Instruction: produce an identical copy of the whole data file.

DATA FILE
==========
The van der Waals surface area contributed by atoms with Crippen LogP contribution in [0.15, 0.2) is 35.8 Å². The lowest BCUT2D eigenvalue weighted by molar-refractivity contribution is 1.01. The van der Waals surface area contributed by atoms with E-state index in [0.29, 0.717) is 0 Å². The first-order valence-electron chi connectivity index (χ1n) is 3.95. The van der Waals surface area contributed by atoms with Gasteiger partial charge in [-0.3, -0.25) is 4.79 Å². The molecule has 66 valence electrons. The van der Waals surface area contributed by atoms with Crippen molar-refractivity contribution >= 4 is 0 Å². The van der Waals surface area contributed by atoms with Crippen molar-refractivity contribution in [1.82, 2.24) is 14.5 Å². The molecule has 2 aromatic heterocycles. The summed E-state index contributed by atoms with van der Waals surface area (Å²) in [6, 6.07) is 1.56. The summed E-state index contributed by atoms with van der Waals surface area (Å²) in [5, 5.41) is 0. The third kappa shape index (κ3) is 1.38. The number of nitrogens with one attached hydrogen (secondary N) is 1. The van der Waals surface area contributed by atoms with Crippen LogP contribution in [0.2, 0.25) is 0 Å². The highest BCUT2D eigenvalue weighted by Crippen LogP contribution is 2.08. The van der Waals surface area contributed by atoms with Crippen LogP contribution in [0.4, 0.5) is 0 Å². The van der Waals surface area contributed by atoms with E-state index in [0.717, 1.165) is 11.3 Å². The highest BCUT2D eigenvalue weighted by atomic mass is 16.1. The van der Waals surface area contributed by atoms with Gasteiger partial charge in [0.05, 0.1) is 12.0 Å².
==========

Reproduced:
The van der Waals surface area contributed by atoms with Crippen LogP contribution in [0.15, 0.2) is 35.8 Å². The lowest BCUT2D eigenvalue weighted by molar-refractivity contribution is 1.01. The van der Waals surface area contributed by atoms with E-state index in [0.29, 0.717) is 0 Å². The first-order valence-electron chi connectivity index (χ1n) is 3.95. The van der Waals surface area contributed by atoms with Gasteiger partial charge in [-0.3, -0.25) is 4.79 Å². The molecule has 66 valence electrons. The van der Waals surface area contributed by atoms with Crippen molar-refractivity contribution >= 4 is 0 Å². The van der Waals surface area contributed by atoms with Crippen molar-refractivity contribution in [1.82, 2.24) is 14.5 Å². The molecule has 2 aromatic heterocycles. The summed E-state index contributed by atoms with van der Waals surface area (Å²) in [6, 6.07) is 1.56. The summed E-state index contributed by atoms with van der Waals surface area (Å²) in [5, 5.41) is 0. The third kappa shape index (κ3) is 1.38. The number of nitrogens with one attached hydrogen (secondary N) is 1. The van der Waals surface area contributed by atoms with Crippen LogP contribution in [0.2, 0.25) is 0 Å². The highest BCUT2D eigenvalue weighted by Crippen LogP contribution is 2.08. The van der Waals surface area contributed by atoms with Crippen LogP contribution in [0.4, 0.5) is 0 Å². The van der Waals surface area contributed by atoms with E-state index in [0.717, 1.165) is 11.3 Å². The highest BCUT2D eigenvalue weighted by atomic mass is 16.1. The van der Waals surface area contributed by atoms with Gasteiger partial charge in [0.05, 0.1) is 12.0 Å².